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Friday, June 18, 2010

President Obama Secures $20 Billion Commitment from BP

Earlier this week, President Barack Obama met with BP officials and announced that the oil company would establish a $20 billion fund to compensate victims who suffer property damage or lost wages as a result of the Deepwater Horizon disaster. After four hours of intense negotiation, including a long, private conversation with BP's Chairman, Carl-Henric Svanberg, BP agreed to the fund, which will be administered not by BP or by the US government, but by an independent third party.

The fund is good news for residents, businesses, and property-owners in the Gulf States, who feared that the oil company might be protected by a $75 million cap on damages, a cap put in place in 1990 with the Oil Pollution Act. With estimates of financial losses running as high as $100 billion, letting BP get away with a $75 million liability seemed unjust. However, an attempt by the Obama administration to raise the damages cap in Congress was blocked in committee by Sen. Lisa Murkowski (R-Alaska), making it seem unlikely that the cap would be raised by legislative means.

So why would BP agree to $20 billion if it might get away with only $75 million? First, it would not be protected by the cap if the company were found to have acted recklessly or with gross negligence, and there are some indications that it would be possible to describe BP's actions as such. During negotiations, President Obama probably raised that possibility and noted that if a huge number of lawsuits went through the courts it could easily cost BP far more than the $20 billion. Next, BP actually benefits from putting a hard number on its losses out there. Even though this $20 billion is not a cap, it is still a number and can replace the nebulous notions of its liability that has undermined the value of BP stock over the past few weeks. Finally, if BP is going to rebuild its reputation, it has to start somewhere, and BP is working on that. Among the typical acts of contrition--including a series of public apologies and the routine flogging by members of Congress--it is good to see something done that will actually benefit the victims of the spill.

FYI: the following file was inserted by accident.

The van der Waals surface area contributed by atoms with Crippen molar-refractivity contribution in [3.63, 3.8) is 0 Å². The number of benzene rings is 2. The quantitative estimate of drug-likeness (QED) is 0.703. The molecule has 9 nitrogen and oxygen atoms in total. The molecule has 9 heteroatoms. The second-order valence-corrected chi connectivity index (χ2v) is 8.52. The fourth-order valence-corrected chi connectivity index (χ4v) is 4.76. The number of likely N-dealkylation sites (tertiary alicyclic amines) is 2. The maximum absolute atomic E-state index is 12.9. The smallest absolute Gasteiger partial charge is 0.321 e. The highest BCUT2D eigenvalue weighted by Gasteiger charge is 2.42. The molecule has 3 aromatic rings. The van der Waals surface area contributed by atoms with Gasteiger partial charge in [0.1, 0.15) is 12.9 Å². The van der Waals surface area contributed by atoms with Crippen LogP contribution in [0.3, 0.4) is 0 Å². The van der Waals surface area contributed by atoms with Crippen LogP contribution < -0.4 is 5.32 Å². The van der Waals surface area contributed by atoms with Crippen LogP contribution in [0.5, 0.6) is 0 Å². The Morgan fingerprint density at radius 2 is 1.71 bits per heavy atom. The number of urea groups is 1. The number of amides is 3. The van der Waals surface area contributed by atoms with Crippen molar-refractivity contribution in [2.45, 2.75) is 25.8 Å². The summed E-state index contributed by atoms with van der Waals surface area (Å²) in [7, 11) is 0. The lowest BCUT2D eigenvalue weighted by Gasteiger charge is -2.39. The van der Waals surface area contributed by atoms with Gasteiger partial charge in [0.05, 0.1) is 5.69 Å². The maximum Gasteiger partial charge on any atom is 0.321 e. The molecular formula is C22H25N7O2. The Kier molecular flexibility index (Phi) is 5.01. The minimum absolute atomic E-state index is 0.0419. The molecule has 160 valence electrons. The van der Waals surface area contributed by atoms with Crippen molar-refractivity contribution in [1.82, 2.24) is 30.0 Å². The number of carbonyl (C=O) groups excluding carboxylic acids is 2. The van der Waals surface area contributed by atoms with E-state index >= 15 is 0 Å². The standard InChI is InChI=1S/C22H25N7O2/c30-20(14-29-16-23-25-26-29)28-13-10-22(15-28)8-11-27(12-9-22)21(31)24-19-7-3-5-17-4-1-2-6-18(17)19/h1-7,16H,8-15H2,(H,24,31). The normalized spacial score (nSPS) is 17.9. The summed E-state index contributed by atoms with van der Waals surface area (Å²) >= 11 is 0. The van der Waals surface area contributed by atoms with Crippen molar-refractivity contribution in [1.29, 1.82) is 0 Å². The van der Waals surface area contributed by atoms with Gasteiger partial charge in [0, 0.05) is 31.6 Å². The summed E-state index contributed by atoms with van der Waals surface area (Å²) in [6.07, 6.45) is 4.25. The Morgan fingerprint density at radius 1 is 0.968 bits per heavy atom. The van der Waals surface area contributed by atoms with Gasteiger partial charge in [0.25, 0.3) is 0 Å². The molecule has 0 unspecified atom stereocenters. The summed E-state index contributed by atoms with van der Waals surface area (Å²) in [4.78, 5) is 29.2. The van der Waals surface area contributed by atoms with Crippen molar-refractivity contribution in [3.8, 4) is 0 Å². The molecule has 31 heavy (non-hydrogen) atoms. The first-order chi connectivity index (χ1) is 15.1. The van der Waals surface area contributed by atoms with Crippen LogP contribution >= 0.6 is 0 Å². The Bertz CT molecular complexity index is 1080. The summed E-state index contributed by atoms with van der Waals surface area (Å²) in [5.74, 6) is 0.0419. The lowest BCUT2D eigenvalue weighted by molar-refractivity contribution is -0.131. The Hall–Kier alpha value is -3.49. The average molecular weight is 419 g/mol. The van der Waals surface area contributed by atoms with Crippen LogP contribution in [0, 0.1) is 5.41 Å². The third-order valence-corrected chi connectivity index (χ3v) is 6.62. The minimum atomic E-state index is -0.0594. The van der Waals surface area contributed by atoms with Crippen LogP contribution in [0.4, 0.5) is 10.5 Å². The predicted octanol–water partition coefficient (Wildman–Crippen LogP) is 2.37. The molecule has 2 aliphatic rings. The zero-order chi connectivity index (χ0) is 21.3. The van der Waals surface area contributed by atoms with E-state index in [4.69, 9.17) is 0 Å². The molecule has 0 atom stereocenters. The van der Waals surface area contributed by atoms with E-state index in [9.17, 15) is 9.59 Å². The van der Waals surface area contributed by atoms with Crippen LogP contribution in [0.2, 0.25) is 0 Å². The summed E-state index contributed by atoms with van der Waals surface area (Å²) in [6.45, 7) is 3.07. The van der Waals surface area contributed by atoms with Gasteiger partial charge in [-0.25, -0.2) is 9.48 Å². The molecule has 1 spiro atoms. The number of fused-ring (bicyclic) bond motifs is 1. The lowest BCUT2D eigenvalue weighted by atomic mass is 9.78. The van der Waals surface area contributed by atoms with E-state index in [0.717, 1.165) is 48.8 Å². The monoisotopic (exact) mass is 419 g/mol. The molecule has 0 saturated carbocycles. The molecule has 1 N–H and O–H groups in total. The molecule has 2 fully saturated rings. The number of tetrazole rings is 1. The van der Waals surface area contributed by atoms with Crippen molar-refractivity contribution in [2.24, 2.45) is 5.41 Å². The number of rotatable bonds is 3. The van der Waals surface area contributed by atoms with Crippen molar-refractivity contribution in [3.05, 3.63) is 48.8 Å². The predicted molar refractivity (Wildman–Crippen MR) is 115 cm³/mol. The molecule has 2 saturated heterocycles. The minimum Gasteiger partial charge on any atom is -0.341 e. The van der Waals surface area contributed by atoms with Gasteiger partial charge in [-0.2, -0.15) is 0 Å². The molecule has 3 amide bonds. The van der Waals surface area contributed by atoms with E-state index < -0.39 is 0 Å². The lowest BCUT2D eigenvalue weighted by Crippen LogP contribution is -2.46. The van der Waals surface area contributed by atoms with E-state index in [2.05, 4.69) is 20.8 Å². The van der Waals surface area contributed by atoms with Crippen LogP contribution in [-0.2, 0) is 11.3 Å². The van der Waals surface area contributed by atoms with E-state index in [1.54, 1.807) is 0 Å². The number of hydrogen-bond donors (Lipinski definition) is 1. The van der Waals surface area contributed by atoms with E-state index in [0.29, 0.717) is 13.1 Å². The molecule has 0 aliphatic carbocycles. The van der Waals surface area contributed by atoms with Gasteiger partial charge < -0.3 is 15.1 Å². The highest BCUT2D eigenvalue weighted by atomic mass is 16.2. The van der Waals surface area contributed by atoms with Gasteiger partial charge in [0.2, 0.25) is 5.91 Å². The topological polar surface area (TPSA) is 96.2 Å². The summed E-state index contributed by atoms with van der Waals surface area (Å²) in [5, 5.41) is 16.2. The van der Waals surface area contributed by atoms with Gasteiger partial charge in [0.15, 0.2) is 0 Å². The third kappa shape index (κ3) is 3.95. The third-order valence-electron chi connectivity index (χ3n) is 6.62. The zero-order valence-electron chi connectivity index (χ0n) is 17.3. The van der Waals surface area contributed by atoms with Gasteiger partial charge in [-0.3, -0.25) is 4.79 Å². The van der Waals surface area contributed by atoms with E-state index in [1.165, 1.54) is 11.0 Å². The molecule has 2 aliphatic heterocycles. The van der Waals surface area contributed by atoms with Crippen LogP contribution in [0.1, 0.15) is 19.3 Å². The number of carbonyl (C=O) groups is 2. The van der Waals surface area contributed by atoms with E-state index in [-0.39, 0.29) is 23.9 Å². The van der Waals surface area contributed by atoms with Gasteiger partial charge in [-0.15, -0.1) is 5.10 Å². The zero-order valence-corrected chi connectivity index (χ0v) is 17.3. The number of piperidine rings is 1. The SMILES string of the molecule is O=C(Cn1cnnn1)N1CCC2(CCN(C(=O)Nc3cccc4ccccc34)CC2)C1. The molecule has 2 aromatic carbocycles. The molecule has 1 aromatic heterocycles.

If you have suffered property loss or damage to your livelihood, you may be able to receive compensation. To learn more, please contact The Cochran Firm today.


posted by Benjamin A. Irwin at 9:29 AM

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